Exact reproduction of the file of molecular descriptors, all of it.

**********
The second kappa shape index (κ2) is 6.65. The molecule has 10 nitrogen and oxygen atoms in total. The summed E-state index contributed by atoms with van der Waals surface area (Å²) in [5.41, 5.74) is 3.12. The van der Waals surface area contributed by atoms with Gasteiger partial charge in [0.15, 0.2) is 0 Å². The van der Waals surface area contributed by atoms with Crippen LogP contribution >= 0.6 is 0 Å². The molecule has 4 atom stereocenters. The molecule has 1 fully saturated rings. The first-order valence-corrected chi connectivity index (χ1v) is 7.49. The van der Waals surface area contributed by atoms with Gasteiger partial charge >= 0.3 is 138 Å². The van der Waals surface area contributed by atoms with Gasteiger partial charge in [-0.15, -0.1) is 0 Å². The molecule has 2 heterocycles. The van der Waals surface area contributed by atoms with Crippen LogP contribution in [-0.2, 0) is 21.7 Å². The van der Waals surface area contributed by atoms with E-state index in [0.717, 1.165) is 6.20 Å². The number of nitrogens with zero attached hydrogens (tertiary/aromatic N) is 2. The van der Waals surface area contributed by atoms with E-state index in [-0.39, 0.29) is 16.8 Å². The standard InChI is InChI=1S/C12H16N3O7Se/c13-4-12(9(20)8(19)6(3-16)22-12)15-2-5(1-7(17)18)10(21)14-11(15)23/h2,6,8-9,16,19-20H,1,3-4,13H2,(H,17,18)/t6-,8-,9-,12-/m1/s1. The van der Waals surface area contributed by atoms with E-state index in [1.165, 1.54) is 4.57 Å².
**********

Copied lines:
The second kappa shape index (κ2) is 6.65. The molecule has 10 nitrogen and oxygen atoms in total. The summed E-state index contributed by atoms with van der Waals surface area (Å²) in [5.41, 5.74) is 3.12. The van der Waals surface area contributed by atoms with Gasteiger partial charge in [0.15, 0.2) is 0 Å². The van der Waals surface area contributed by atoms with Crippen LogP contribution >= 0.6 is 0 Å². The molecule has 4 atom stereocenters. The molecule has 1 fully saturated rings. The first-order valence-corrected chi connectivity index (χ1v) is 7.49. The van der Waals surface area contributed by atoms with Gasteiger partial charge >= 0.3 is 138 Å². The van der Waals surface area contributed by atoms with Gasteiger partial charge in [-0.15, -0.1) is 0 Å². The molecule has 2 heterocycles. The van der Waals surface area contributed by atoms with Crippen LogP contribution in [-0.2, 0) is 21.7 Å². The van der Waals surface area contributed by atoms with E-state index in [0.717, 1.165) is 6.20 Å². The number of nitrogens with zero attached hydrogens (tertiary/aromatic N) is 2. The van der Waals surface area contributed by atoms with E-state index in [-0.39, 0.29) is 16.8 Å². The standard InChI is InChI=1S/C12H16N3O7Se/c13-4-12(9(20)8(19)6(3-16)22-12)15-2-5(1-7(17)18)10(21)14-11(15)23/h2,6,8-9,16,19-20H,1,3-4,13H2,(H,17,18)/t6-,8-,9-,12-/m1/s1. The van der Waals surface area contributed by atoms with E-state index in [1.165, 1.54) is 4.57 Å².